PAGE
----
Research activities have been carried out in the UK, Belgium, Zambia and the DRC, continuing the utilisation of archives known to the PI and leading to the identification of valuable new sources for our research, particularly in our two research countries. The project team has carried out extensive fieldwork surveys and oral history interviews in Zambia and the DRC.

The project’s two major outputs are: a monograph by the PI, 'Living for the City: Social Change and Knowledge Production in the Central African Copperbelt', published by CUP in Aug 21; and edited book, 'Across the Copperbelt: Urban & Social Change in Central Africa’s Borderland Communities', edited by Miles Larmer, Enid Guene, Benoît Henriet, Iva Peša and Rachel Taylor, published by James Currey in Jun 21. Both are available Open Access.

Five peer-reviewed journal articles (Open Access) by the PI and RAs have been published to date:
Miles Larmer, 'Permanent Precarity: Capital and Labour in the Central African Copperbelt', Labor History, Mar 17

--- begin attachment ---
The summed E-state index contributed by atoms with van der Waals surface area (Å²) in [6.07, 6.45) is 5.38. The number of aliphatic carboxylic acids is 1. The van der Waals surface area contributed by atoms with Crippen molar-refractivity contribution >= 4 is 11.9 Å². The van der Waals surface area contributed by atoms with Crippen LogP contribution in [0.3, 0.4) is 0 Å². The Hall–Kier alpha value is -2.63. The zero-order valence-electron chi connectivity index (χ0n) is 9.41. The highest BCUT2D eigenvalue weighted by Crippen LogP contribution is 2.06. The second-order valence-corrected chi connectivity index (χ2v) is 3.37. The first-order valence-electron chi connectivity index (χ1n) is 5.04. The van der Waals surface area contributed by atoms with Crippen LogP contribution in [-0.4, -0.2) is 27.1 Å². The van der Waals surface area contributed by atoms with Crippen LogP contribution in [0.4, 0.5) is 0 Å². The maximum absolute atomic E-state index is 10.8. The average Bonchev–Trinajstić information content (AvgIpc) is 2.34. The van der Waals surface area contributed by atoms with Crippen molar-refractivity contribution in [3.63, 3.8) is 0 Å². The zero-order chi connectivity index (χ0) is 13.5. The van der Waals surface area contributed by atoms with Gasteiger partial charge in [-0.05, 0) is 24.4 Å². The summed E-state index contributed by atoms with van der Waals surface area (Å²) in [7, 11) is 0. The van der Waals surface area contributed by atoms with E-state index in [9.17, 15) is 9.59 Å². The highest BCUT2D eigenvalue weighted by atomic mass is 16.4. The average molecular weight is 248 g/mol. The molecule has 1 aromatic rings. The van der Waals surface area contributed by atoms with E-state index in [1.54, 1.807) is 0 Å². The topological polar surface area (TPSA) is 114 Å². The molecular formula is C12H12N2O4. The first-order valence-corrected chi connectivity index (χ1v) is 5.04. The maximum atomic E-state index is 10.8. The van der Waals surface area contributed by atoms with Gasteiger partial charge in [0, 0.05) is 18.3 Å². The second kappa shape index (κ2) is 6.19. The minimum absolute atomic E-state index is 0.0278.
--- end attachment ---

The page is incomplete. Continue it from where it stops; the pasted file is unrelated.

Miles Larmer, 'Nation-making at the border: Zambian diplomacy in the Democratic Republic of Congo', Comparative Studies in Society and History, Jan 19
Iva Peša, 'Crops and Copper: Agriculture and Urbanism on the Central African Copperbelt, 1950–2000', Journal of Southern African Studies, Apr 20
Iva Peša, 'Mining, Waste and Environmental Thought on the Central African Copperbelt, 1950–2000', Environment and History, May 20
Iva Peša, 'Between waste and profit: Environmental values on the Central African Copperbelt', Extractive Industries and Society, Aug 20


Two articles are due to be published in late 2021:
Enid Guene, ‘Artistic Movements: Visual Arts and Cross-border Exchange on the Central African Copperbelt’, Journal of Southern African Studies
Stephanie Lämmert, ‘“Let’s hope there are some good girls”. Sugar relationships and feminine respectability in post-independence Zambia’, L’homme

A further three articles are under review or have been accepted for publication:
Benoit Henriet, ‘Making the Post-Colonial University: Authenticité, decoloniality and knowledge production in Lubumbashi, 1971-1981’, Journal of Eastern African Studies
Rachel Taylor, ‘Female Breadwinners? Company Paternalism and Women Workers in Congo / Zaire c.1950-2010’, Women’s History Review